This is how a business meeting or friendly encounter starts in the Turkish tradition. Especially a cup of Turkish coffee, prepared with or withoutsugar and served with lokum (Turkish delight) is the main facilitator offrank and creative conversation.
As a student and international relations professional, I have enjoyed taking part in the think tank events in many European, American and Asian cities. In Brussels, where I have been spending the essential part of my professional life since 2005, the rich think tank environment has always been inspiring and refreshing for me.
The Turkish Coffee Briefings is the fruit of this experience. It aims to add an unambitious new formula: just a short coffee break transformedto an opportunity of exchange of views; a relaxed moment of professionaland friendly conversation in a small group around an actual topic of European and international agenda.
Then comes the basic question:
– How sweet do you like your coffee?
Turkish Coffee Briefings is a roundtable debate club in Brussels. The sessions are introduced by a guest speaker, followed by 45 minutes of exchange of views by participants. Turkish coffee and delights are served. The topics are selected in relation with the current European social, political and economic agenda. Each session may be followed by a short report summarizing the debate points based on the Chatham House rules.The purpose is to create an intellectual framework of debate from a selected group of participants, structured in a way to enable open discussion and stimulate new ideas.
The Turkish Coffee Briefings aims to add a new formula Brussels’ rich think tank environment:
– just a short coffee break transformed to an opportunity of exchange of views;
– a relaxed moment of professional and friendly conversation in a small group around an actual topic of European and international agenda.
In our first meeting, the topic was Turkish Foreign Policy and Europe
We were honoured to have with us as guest speaker Mr Faruk Logoglu, Vice-President of the CHP ( Turkish social democratic / main opposition party) and former Turkish Ambassador to Washington.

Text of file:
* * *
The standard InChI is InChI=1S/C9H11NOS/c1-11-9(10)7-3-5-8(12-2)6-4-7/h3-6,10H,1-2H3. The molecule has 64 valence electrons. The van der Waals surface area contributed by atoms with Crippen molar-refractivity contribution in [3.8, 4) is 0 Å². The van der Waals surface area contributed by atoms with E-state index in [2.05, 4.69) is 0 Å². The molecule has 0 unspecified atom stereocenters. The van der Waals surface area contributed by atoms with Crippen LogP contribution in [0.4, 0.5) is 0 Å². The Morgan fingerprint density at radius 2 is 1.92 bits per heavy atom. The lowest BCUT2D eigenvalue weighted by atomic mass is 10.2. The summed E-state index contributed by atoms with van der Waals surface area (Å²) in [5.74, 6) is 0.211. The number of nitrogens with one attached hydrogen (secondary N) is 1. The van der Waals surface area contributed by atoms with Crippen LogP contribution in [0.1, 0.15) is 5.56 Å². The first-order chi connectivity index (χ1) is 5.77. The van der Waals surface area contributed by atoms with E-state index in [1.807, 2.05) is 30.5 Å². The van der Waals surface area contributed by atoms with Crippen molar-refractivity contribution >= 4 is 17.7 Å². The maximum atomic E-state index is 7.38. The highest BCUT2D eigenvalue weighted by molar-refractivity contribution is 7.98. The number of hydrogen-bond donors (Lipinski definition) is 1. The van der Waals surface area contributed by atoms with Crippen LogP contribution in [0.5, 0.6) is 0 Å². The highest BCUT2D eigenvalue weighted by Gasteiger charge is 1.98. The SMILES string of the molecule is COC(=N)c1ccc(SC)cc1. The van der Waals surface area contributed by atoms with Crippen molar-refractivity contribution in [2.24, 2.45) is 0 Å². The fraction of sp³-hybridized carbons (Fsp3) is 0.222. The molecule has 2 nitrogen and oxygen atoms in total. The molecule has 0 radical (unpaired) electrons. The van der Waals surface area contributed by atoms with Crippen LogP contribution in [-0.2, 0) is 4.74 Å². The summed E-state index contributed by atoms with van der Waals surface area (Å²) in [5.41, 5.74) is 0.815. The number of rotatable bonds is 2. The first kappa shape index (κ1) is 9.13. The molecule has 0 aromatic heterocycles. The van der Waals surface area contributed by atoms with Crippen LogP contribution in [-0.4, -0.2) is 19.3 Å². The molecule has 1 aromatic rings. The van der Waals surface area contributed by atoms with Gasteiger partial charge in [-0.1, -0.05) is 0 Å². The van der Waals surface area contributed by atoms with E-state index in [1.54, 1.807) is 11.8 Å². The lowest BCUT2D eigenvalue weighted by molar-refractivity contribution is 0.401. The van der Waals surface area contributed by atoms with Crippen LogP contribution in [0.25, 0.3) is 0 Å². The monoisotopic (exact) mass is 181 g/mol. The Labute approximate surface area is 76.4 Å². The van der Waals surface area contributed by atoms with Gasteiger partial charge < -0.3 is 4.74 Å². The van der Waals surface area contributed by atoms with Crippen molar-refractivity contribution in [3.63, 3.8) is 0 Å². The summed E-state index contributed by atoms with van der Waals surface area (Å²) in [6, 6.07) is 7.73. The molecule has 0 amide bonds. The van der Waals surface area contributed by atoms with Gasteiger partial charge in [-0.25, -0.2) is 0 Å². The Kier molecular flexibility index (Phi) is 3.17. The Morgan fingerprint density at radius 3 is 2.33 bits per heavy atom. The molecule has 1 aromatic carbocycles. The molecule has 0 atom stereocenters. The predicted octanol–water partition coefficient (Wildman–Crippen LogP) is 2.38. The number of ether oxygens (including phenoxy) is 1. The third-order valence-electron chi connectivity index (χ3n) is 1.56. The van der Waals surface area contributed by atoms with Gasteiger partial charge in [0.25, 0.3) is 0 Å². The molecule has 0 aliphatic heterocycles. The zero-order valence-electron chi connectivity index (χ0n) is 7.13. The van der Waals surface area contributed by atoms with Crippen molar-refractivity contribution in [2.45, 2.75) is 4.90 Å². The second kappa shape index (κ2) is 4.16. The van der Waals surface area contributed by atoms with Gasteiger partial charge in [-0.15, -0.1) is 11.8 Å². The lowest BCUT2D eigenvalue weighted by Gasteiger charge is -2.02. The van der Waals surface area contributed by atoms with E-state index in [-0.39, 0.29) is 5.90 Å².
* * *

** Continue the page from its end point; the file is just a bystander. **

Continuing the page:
It was very nice to listen this fruitful exchange of views with moderation of Georgy Gotev, Senior Editor of Euractiv. The participants were from European Parliament, European External Action Service, European Commission, business and civic society.
The Philosophy Behind The Turkish Coffee Briefings
According to the Turkish tradition, it is customary for the host to serve Turkish coffee to guests as soon as they arrive, as a gesture of hospitality. As parties start sipping their coffee from traditional demitasse cups, they also engage in a short pep talk to “melt the ice” which spurs on the main conversation. Therefore a cup of Turkish coffee is an important part of daily social and business life in Turkey as stated in the following proverb:
“A cup of coffee will not be forgotten for 40 years”…
The intent of the Turkish Coffee Briefings is to carry that tradition over to our roundtable discussions in Brussels. Since the Turkish coffee is inherent in the social customs in showing respect to each other, intrinsic in interpersonal relations of people as the icebreaker and it is an expression of hospitality, we want to apply the same principles to our intellectual debates.
Founder of the Turkish Coffee Briefings